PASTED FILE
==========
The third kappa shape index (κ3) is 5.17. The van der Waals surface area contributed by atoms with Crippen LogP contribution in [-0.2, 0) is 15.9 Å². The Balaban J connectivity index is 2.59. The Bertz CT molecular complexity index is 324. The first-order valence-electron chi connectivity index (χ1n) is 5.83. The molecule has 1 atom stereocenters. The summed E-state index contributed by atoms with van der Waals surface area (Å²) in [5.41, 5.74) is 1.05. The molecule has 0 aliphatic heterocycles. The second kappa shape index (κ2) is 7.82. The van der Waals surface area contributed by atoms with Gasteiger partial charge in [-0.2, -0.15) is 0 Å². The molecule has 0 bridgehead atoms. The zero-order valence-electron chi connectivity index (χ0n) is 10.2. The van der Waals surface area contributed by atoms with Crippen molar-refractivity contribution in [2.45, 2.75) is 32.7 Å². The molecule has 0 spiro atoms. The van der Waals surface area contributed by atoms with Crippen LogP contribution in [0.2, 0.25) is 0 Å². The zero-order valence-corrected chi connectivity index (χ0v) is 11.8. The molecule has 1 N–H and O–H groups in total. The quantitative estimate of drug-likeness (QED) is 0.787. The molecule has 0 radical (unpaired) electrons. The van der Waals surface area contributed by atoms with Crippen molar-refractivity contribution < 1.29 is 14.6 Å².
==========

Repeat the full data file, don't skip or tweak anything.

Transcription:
The third kappa shape index (κ3) is 5.17. The van der Waals surface area contributed by atoms with Crippen LogP contribution in [-0.2, 0) is 15.9 Å². The Balaban J connectivity index is 2.59. The Bertz CT molecular complexity index is 324. The first-order valence-electron chi connectivity index (χ1n) is 5.83. The molecule has 1 atom stereocenters. The summed E-state index contributed by atoms with van der Waals surface area (Å²) in [5.41, 5.74) is 1.05. The molecule has 0 aliphatic heterocycles. The second kappa shape index (κ2) is 7.82. The van der Waals surface area contributed by atoms with Gasteiger partial charge in [-0.2, -0.15) is 0 Å². The molecule has 0 bridgehead atoms. The zero-order valence-electron chi connectivity index (χ0n) is 10.2. The van der Waals surface area contributed by atoms with Crippen molar-refractivity contribution in [2.45, 2.75) is 32.7 Å². The molecule has 0 spiro atoms. The van der Waals surface area contributed by atoms with Crippen LogP contribution in [0.2, 0.25) is 0 Å². The zero-order valence-corrected chi connectivity index (χ0v) is 11.8. The molecule has 1 N–H and O–H groups in total. The quantitative estimate of drug-likeness (QED) is 0.787. The molecule has 0 radical (unpaired) electrons. The van der Waals surface area contributed by atoms with Crippen molar-refractivity contribution < 1.29 is 14.6 Å².